Tuesday, 18 October 2011

A Casualty of Ameringlish

When I first moved to England, I found that there are a few words that have completely different meanings to what I was used to.  One of the most confusing was the word CASUALTY.

The first time I noticed this confusion was when I heard a news report of some accident or other.  They report went something like:

"An accident in North England has resulted in 8 casualties.  No fatalities have been reported."

I was so confused!  If the first sentence was true, then how could the second also be true?!?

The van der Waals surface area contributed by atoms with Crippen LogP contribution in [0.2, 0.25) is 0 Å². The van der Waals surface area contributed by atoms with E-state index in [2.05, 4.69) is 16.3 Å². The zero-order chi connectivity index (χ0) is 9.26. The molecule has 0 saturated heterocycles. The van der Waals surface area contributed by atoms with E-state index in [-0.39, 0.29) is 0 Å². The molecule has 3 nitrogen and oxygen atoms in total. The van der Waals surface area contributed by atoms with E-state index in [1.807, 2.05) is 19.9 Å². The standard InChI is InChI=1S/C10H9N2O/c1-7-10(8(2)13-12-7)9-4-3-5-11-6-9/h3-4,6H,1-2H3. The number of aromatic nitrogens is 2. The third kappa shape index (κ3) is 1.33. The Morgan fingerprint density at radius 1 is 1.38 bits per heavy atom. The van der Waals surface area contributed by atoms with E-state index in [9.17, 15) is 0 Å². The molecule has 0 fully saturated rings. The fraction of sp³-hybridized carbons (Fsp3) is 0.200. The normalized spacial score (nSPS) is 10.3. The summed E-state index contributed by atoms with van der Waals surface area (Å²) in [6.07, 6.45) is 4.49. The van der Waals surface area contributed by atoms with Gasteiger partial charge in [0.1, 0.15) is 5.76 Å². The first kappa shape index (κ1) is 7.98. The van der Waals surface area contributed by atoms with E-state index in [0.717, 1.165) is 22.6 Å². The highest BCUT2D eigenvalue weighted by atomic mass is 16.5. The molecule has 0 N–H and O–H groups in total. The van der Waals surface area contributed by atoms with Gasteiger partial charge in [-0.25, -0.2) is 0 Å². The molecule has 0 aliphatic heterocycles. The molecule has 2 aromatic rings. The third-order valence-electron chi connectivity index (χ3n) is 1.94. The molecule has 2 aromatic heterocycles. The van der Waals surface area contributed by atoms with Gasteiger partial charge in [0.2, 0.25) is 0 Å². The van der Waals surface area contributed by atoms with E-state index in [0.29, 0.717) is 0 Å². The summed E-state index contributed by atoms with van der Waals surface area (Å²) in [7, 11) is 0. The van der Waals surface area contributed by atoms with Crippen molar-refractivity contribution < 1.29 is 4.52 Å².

In America, if a news story reports a casualty, that's really bad news.  It means that someone has died.
But then I remembered something.  There's a show here called....


And it's not a show about death (always... obviously sometimes patients die), but rather a show about the Casualty Department at Holby City Hospital (a fictional hospital that is the subject of a different show).  The Casualty Department, also known as A&E (Accident and Emergency) is the equivalent of the ER.  

Here a casualty simply means an injury.  Very confusing for a poor, unsuspecting American!  So if you're ever injured in England and someone asks you if you need to go to Casualty, don't worry... they aren't implying that it's so bad you'll die.

2 comments:

  1. Insurance uses it that way here in the states.

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  2. Huh... I didn't know that... interesting!

    ReplyDelete